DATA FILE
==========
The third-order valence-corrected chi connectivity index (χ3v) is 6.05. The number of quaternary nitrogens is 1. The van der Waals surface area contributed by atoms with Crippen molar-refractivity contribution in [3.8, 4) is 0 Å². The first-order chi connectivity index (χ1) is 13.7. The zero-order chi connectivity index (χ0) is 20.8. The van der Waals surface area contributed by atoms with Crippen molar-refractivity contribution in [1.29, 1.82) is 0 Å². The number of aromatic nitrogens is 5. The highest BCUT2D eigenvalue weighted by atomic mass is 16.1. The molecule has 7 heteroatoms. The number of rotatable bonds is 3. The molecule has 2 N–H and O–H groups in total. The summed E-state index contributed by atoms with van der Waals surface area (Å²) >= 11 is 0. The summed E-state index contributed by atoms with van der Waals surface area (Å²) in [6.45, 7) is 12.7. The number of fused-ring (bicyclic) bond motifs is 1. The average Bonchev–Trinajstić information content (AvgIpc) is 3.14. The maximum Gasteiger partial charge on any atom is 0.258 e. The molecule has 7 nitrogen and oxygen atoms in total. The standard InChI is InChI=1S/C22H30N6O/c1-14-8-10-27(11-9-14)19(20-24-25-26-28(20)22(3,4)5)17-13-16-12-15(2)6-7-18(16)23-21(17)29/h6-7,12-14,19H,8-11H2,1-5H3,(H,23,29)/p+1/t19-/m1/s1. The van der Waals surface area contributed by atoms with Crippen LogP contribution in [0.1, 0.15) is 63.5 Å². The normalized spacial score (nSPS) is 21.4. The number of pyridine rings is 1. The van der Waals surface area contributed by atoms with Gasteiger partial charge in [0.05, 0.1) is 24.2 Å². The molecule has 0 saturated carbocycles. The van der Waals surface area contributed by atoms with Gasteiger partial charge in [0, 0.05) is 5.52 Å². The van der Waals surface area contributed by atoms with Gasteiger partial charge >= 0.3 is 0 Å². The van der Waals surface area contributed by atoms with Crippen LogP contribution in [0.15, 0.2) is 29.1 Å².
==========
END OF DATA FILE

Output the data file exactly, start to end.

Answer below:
The third-order valence-corrected chi connectivity index (χ3v) is 6.05. The number of quaternary nitrogens is 1. The van der Waals surface area contributed by atoms with Crippen molar-refractivity contribution in [3.8, 4) is 0 Å². The first-order chi connectivity index (χ1) is 13.7. The zero-order chi connectivity index (χ0) is 20.8. The van der Waals surface area contributed by atoms with Crippen molar-refractivity contribution in [1.29, 1.82) is 0 Å². The number of aromatic nitrogens is 5. The highest BCUT2D eigenvalue weighted by atomic mass is 16.1. The molecule has 7 heteroatoms. The number of rotatable bonds is 3. The molecule has 2 N–H and O–H groups in total. The summed E-state index contributed by atoms with van der Waals surface area (Å²) >= 11 is 0. The summed E-state index contributed by atoms with van der Waals surface area (Å²) in [6.45, 7) is 12.7. The number of fused-ring (bicyclic) bond motifs is 1. The average Bonchev–Trinajstić information content (AvgIpc) is 3.14. The maximum Gasteiger partial charge on any atom is 0.258 e. The molecule has 7 nitrogen and oxygen atoms in total. The standard InChI is InChI=1S/C22H30N6O/c1-14-8-10-27(11-9-14)19(20-24-25-26-28(20)22(3,4)5)17-13-16-12-15(2)6-7-18(16)23-21(17)29/h6-7,12-14,19H,8-11H2,1-5H3,(H,23,29)/p+1/t19-/m1/s1. The van der Waals surface area contributed by atoms with Crippen LogP contribution in [0.1, 0.15) is 63.5 Å². The normalized spacial score (nSPS) is 21.4. The number of pyridine rings is 1. The van der Waals surface area contributed by atoms with Gasteiger partial charge in [0.05, 0.1) is 24.2 Å². The molecule has 0 saturated carbocycles. The van der Waals surface area contributed by atoms with Gasteiger partial charge in [0, 0.05) is 5.52 Å². The van der Waals surface area contributed by atoms with Gasteiger partial charge >= 0.3 is 0 Å². The van der Waals surface area contributed by atoms with Crippen LogP contribution in [0.15, 0.2) is 29.1 Å².